Interview with Aimée Sands, Co-Director
How did this reading series come about?
We’re housed at the Brookline Public Library, but we started out somewhere else. I should say right here how incredibly grateful we are that the library approached us all those years ago when our first venue evaporated, and we had nowhere to go.
Most of us who run the Series met in a class at the William Joiner Center Summer Writers’ Workshop in 2001. We stayed together after the class was over and formed a poetry group. A member of the group, Dianne Ouellete, started the Series. I thought it was a terrible idea at the time! But when she asked for help, I decided maybe I could learn to read poetry better if I worked with her.
Two months later, Dianne died suddenly of a recurrence of ovarian cancer. She was only 43. We were determined to keep the Series going as her legacy. Susanna Roberts, another member of the group, stepped forward to help. Sue and I ran it for a few years, and then Ann Killough joined us. Dianne’s husband Berred did the sound until he was ready to move on. Ann’s husband Joe Killough does all the sound now.
Tam Lin Neville worked with us for a while, but now the coordinating group is Susan Jo Russell, Ann Killough, and me.
If I would tell the story the short way, I’d say the series grew out of the spirit of warm community and the commitment to good poetry that was the hallmark of the Joiner Summer Writers’ Workshop. We meet the third Sunday of every month, September through May, at 2:00 pm.
Are you affiliated with any organization such as a journal, a press, a school, or a bookstore?
The angelic Friends of the Brookline Public Library sponsor us at the library. Other than that, Belmont Books occasionally sells books at our readings, which we really appreciate.
What makes your reading series different from others?
Well, for one thing, it’s gotten pretty big. Around 40 people attend most of our readings now. But more importantly, we are different because of our open mike, which attracts some of the best lyric poets writing in the Boston area. Our featured readers regularly tell us our open mike is the best they’ve ever heard in the country. We think the open mike has developed in this way because, like the Joiner, we are committed both to warm community and excellence in poetry. What’s remarkable to me is that we’ve been able to maintain that combination for almost 20 years.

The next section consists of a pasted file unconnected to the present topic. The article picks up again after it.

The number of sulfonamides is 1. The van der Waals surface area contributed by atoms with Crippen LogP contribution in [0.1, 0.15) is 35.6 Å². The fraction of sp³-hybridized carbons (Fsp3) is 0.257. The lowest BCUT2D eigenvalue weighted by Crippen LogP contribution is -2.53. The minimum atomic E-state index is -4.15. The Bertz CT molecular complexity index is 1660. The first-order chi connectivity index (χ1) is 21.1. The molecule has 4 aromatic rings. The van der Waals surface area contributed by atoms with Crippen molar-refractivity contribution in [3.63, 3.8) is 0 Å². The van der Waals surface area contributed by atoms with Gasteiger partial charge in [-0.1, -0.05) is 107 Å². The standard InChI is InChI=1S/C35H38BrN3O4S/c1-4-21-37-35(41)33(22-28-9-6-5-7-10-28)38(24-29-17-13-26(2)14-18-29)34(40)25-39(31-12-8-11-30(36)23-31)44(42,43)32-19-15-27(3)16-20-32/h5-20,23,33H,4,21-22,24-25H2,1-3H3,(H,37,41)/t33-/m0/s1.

Who comes to your series?
A lot of good poets who are serious about their craft, love hearing good work, and who need a community that both challenges and applauds them. The community has developed to the point where we all look forward to hearing each other’s latest poems each month. New poets show up regularly, and there’s such anticipation in the room when they step up to the mike.
What upcoming featured poets are you really excited about?
Our whole 2020-2021 lineup is pretty exciting:
September 20: Martha Collins and Lynn Powell
October 18: Vievee Francis with opener Chloe Garcia Roberts
November 15: Gabrielle Calvocoressi with opener Tanya Liu
December 20: Allison Adair and Josh Coben
January 17: Frannie Lindsay and Christine Tierney
February 21: Roger Reeves and Jeffrey Harrison
March 21: Cynthia Cruz, opener TBA
April 18: Steven Cramer and Nathan McClain
May 16: Chen Chen and Tiana Nobile
Can you describe your venue? Is it wheelchair accessible?
It is wheelchair accessible, I’m happy to say. And the space is palatial. It’s a real reading room, with art on the walls, beautiful lighting, great acoustics, and plenty of room to schmooze after a reading. We’re lucky to have it.
What can your guests expect when they arrive? Things like a cover charge, lines, or other helpful tips.
We request a $5.00 donation at the door. But we emphasize request. All the money goes to the poets. There’s never much of a line. The open mike list opens at 1:45 pm, so sometimes there’s a rush around then.
How does it work now that you are online?
Email us at [email protected] to sign up for the mailing list, and we will send Zoom information closer to the date of the reading.
Are you aiming for a particular aesthetic or vibe with your featured poets?
Good contemporary poetry. We draw from the rich array of incredible poets living right here in the Boston area, and as our reputation has grown, we’re attracting significant poets from all over the country. We’ve also been lucky that some members of our community attend the Warren Wilson MFA program, so we’ve been able to feature Warren Wilson faculty members for several years running.
Does your series include an open mic? If so, is there anything poets should know before signing up for it?
You can read one short poem (a page or less.) That way, the audience can hang in there for every last poet at the open mike, which is sometimes 25 people long!
If someone would like to be considered as a featured poet for your series, how should they go about inquiring?
Write us at our Library website: https://www.brooklinelibrary.org/events/brookline-poetry-series/
Do you have a mailing list or other way people can learn about your future readings? How can people sign up?
We do have an email list. Write us at [email protected] and ask to have your name and email added. When we’re back to meeting in person, you can check our website to see what’s coming up.
Frances Donovan’s chapbook Mad Quick Hand of the Seashore (Reaching Press, 2018) was named a finalist in the 31st Lambda Literary Awards. Publication credits include The Rumpus, Snapdragon, and SWWIM. She holds an MFA in poetry from Lesley University, is a certified Poet Educator with Mass Poetry, and has appeared as a featured reader at numerous venues. She once drove a bulldozer in an LGBTQ+ Pride parade while wearing a bustier. You can find her climbing hills in Boston and online at www.gardenofwords.com. Twitter: @okelle.